Purpose

To consolidate, disseminate, and gather information concerning the 710 expansion into our San Rafael neighborhood and into our surrounding neighborhoods. If you have an item that you would like posted on this blog, please e-mail the item to Peggy Drouet at pdrouet@earthlink.net

Monday, September 16, 2013

Column: Developers roll over residents in Bergamot plan - Santa Monica Daily Press

http://webmail.earthlink.net/wam/msg.jsp?msgid=57818&folder=INBOX&isSeen=false&x=1979243348

By Bill Bauer, September 15, 2013

 071513 _ CTY bergamot


Last Tuesday, the City Council reviewed and approved the Bergamot Area Plan.

We can expect a whole lot of development within the 142.5 acre site and lots more traffic, congestion and pollution because nobody is in the mood to control new development or substantially reduce its negative impacts. The Bergamot Area Plan will set future development standards for this formerly light industrial, eastern, Mid-City neighborhood. Welcome to “Downtown East.”

Because a number of major developments have already been approved or are pending, the plan is almost an afterthought.

• The 377-apartment, East Village (Village Trailer Park site) will have 399,581 square feet of floor space.

• Next to it is the Roberts Business Center with 304,368 square feet of floor space (including 231 apartments) and the Colorado Creative Studios with 191,892 square feet of creative office space.  Agensys with 153,000 square feet of office space is nearing completion.

• The pending 766,000-square-foot Bergamot Transit Village Center on the 7.16 acre Paper Mate site is spread over five buildings as high as 86 feet. Also pending is Paseo Nebraska, a primarily residential development with 545 apartments and 356,000 square feet of space.

• Santa Monica College’s new Entertainment and Technology Building will have 63,000 square feet of space and the New Roads School addition will have 116,000 square feet of space.

That’s a total of 2,351,406 square feet of new space or about 23,000 new car trips per weekday — a far cry from the “700 less car trips” crapola that City Hall had been trying to feed us.  Two dozen West Los Angeles and Santa Monica intersections alone will be severely impacted by the additional traffic.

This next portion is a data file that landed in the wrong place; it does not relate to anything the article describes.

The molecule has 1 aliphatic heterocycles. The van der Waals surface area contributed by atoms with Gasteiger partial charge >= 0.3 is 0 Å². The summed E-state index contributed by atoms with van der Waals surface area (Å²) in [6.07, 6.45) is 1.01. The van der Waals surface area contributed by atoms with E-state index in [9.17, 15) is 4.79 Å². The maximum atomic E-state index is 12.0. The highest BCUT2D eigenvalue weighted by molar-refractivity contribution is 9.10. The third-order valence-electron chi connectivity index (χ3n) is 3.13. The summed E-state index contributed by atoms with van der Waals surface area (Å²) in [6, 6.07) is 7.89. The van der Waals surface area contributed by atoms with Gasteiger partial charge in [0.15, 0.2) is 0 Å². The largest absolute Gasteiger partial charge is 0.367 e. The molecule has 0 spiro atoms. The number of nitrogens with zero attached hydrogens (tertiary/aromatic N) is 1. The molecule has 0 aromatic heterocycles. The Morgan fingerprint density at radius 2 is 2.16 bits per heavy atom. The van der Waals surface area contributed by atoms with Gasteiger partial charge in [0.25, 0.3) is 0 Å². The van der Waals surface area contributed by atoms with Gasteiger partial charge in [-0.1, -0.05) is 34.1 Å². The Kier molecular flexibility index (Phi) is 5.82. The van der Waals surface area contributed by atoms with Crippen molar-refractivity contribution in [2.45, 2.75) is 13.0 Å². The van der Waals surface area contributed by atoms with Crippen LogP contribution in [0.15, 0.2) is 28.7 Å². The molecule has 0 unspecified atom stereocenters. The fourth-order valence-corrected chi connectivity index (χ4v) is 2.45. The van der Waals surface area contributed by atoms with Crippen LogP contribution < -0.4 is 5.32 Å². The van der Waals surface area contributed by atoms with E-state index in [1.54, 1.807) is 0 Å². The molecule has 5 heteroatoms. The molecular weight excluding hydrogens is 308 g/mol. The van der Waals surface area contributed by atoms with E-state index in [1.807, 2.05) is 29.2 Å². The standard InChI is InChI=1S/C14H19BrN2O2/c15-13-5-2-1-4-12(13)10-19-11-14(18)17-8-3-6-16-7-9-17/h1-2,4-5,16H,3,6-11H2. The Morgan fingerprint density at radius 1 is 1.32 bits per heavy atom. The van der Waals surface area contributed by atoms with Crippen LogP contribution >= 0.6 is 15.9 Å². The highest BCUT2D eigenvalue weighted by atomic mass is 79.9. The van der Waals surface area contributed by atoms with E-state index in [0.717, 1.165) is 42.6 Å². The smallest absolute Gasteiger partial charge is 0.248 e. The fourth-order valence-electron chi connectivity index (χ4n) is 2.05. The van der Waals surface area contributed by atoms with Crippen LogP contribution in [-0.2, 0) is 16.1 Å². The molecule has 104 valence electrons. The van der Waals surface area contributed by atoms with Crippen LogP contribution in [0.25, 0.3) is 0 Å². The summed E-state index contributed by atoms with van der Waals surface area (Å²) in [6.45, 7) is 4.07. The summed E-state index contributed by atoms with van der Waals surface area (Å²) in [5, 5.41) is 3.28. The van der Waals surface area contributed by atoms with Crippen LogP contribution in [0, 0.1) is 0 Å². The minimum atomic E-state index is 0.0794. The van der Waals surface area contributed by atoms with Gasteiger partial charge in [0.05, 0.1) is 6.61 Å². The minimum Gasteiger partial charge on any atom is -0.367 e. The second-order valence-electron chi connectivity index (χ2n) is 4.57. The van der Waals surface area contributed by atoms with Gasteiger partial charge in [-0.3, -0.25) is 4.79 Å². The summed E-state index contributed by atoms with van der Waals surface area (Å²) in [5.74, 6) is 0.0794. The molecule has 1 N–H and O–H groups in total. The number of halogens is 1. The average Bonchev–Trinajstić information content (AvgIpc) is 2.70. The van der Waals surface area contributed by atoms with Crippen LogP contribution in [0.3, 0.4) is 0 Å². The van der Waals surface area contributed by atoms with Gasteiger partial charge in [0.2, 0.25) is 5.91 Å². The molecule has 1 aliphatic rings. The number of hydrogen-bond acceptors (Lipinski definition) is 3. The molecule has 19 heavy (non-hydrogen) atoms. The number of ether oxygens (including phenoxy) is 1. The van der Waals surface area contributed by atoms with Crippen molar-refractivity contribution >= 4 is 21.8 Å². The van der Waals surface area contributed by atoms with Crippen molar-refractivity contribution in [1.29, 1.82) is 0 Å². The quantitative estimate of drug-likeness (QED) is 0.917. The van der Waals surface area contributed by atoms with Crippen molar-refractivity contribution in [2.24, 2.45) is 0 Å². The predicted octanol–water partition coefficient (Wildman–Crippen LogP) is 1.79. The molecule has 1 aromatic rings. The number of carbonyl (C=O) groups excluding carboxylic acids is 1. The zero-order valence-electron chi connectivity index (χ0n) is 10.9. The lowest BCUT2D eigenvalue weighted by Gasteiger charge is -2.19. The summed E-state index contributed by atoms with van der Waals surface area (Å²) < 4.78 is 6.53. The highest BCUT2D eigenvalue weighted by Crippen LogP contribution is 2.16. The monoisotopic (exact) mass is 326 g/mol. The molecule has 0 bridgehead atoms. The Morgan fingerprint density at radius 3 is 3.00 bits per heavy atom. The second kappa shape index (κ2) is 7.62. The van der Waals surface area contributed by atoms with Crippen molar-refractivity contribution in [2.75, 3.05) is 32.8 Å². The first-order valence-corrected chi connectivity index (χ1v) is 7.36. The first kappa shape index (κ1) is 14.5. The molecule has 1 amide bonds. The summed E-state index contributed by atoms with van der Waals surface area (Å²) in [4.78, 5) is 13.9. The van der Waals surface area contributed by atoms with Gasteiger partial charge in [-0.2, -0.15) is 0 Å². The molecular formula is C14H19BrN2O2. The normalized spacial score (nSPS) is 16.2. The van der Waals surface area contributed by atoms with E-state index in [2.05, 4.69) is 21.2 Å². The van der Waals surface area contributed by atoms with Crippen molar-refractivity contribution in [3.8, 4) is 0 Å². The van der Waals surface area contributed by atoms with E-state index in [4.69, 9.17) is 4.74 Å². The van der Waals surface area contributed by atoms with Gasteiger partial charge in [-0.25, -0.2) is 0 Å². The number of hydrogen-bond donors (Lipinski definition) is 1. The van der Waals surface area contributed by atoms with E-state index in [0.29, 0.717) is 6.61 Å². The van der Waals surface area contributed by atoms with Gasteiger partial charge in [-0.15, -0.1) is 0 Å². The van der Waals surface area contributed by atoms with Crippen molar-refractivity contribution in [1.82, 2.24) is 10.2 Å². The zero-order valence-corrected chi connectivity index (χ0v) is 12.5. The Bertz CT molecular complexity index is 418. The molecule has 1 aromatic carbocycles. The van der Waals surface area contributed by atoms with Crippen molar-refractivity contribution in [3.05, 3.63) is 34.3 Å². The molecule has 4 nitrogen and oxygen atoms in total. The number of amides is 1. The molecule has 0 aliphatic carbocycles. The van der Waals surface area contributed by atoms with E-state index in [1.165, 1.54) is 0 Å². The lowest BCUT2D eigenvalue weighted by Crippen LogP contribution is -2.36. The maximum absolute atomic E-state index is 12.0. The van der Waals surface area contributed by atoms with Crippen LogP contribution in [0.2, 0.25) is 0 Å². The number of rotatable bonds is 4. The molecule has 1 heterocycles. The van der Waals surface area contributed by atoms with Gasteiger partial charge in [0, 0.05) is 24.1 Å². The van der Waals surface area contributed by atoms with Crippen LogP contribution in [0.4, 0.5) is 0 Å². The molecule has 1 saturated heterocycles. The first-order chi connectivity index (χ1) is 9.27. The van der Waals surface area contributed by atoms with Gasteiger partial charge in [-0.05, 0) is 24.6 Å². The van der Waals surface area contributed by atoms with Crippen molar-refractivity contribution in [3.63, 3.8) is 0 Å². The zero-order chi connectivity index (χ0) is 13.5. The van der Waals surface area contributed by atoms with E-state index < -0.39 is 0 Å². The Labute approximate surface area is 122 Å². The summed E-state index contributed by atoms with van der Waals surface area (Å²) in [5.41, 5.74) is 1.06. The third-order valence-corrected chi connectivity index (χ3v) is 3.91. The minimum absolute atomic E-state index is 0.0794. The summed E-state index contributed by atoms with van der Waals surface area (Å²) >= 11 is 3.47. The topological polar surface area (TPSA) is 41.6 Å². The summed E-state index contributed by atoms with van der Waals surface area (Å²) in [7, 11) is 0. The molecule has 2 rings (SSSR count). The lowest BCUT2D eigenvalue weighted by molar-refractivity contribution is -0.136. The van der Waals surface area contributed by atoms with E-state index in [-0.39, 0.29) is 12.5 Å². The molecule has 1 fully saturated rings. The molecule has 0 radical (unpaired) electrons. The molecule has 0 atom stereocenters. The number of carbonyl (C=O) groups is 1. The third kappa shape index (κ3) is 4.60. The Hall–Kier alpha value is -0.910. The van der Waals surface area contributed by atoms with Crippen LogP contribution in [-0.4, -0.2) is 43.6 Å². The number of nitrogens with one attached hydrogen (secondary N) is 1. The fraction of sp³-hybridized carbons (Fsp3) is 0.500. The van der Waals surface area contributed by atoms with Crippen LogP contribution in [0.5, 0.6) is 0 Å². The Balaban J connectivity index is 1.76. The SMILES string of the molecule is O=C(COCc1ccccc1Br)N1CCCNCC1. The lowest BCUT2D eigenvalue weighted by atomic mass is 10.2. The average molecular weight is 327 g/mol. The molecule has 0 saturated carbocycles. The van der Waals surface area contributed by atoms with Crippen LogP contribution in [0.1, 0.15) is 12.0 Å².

You can bet your Prius that congestion will get much worse despite all the bicycle and pedestrian amenities, electric vehicle charging stations and transportation demand management programs presented.

Housing is the deal breaker in the plan. City bureaucrats still cling to the false notion that people who move here will work locally for their entire careers and never drive. Fat chance. The Land Use and Circulation Element (LUCE) called for 1,300 housing units by 2030, yet there are already 1,500 housing units in the pipeline as of 2013.

We’ve all been sold out for an unspecified number of “affordable” apartments — as if a handful of low-income rental units justify the nightmares that this deeply-flawed plan will bring. Making things worse, the council has decreed that additional height and density bonuses will accrue when extra low-income rental units are included in Bergamot area developments.

The next evening, the Planning Commission reviewed the largest project proposed for the area — the Bergamot Transit Village Center (BVTC). This is a 750,000-square-foot, mixed-use development from Houston, Texas mega-developer Hines, Corp.

When it was introduced a few years ago, someone referred to it as a “bunch of packing crates that the Water Garden came in.” It still is. In this revised version, Hines has turned a couple hundred thousand square feet of projected office space into apartments — including 75 affordable units — to grease the skids for approval.

This turkey consists of 471 rental units, 27 artist work/live units, up to 374,423 square feet of creative office space, and nearly 30,000 square feet of retail and restaurant space. Open green space is in short supply and new roadways mean two new traffic lights on Olympic Boulevard to further jam traffic.

Questions about the number of employees, density, parking, traffic effects and real community benefits were given little concern.  There’s only one thing that matters to the decision makers: “How much low-income housing?”